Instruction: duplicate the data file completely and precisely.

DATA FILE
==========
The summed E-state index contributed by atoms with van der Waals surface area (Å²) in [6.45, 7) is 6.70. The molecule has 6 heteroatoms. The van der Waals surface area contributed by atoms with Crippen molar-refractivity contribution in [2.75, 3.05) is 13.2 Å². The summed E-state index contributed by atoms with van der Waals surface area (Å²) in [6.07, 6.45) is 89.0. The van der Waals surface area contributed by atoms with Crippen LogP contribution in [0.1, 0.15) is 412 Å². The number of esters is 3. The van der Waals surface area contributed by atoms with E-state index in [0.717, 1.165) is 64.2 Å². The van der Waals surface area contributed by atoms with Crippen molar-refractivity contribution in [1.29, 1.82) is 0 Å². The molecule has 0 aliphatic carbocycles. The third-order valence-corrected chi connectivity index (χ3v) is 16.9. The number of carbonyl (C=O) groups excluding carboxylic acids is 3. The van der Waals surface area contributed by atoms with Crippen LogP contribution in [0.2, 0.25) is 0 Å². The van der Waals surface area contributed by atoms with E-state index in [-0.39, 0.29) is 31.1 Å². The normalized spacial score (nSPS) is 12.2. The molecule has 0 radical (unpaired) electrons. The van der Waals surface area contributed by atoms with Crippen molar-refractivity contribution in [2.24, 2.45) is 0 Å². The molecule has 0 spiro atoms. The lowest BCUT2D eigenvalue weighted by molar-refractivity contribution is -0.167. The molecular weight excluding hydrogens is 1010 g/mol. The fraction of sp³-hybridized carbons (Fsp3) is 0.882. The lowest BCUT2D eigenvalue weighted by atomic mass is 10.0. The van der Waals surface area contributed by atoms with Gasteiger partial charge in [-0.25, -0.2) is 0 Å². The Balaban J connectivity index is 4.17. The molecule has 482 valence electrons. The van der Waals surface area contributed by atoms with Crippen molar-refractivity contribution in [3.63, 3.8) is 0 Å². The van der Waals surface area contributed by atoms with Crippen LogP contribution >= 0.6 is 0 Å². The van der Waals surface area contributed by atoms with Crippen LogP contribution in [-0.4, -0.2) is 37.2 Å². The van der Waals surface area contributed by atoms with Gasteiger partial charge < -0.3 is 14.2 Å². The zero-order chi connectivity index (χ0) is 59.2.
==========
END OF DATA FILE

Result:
The summed E-state index contributed by atoms with van der Waals surface area (Å²) in [6.45, 7) is 6.70. The molecule has 6 heteroatoms. The van der Waals surface area contributed by atoms with Crippen molar-refractivity contribution in [2.75, 3.05) is 13.2 Å². The summed E-state index contributed by atoms with van der Waals surface area (Å²) in [6.07, 6.45) is 89.0. The van der Waals surface area contributed by atoms with Crippen LogP contribution in [0.1, 0.15) is 412 Å². The number of esters is 3. The van der Waals surface area contributed by atoms with E-state index in [0.717, 1.165) is 64.2 Å². The van der Waals surface area contributed by atoms with Crippen molar-refractivity contribution in [1.29, 1.82) is 0 Å². The molecule has 0 aliphatic carbocycles. The third-order valence-corrected chi connectivity index (χ3v) is 16.9. The number of carbonyl (C=O) groups excluding carboxylic acids is 3. The van der Waals surface area contributed by atoms with Crippen LogP contribution in [0.2, 0.25) is 0 Å². The van der Waals surface area contributed by atoms with E-state index in [-0.39, 0.29) is 31.1 Å². The normalized spacial score (nSPS) is 12.2. The molecule has 0 radical (unpaired) electrons. The van der Waals surface area contributed by atoms with Crippen molar-refractivity contribution in [2.24, 2.45) is 0 Å². The molecule has 0 spiro atoms. The lowest BCUT2D eigenvalue weighted by molar-refractivity contribution is -0.167. The molecular weight excluding hydrogens is 1010 g/mol. The fraction of sp³-hybridized carbons (Fsp3) is 0.882. The lowest BCUT2D eigenvalue weighted by atomic mass is 10.0. The van der Waals surface area contributed by atoms with Gasteiger partial charge in [-0.25, -0.2) is 0 Å². The Balaban J connectivity index is 4.17. The molecule has 482 valence electrons. The van der Waals surface area contributed by atoms with Crippen molar-refractivity contribution in [3.63, 3.8) is 0 Å². The van der Waals surface area contributed by atoms with Crippen LogP contribution >= 0.6 is 0 Å². The van der Waals surface area contributed by atoms with Crippen LogP contribution in [-0.4, -0.2) is 37.2 Å². The van der Waals surface area contributed by atoms with Gasteiger partial charge < -0.3 is 14.2 Å². The zero-order chi connectivity index (χ0) is 59.2.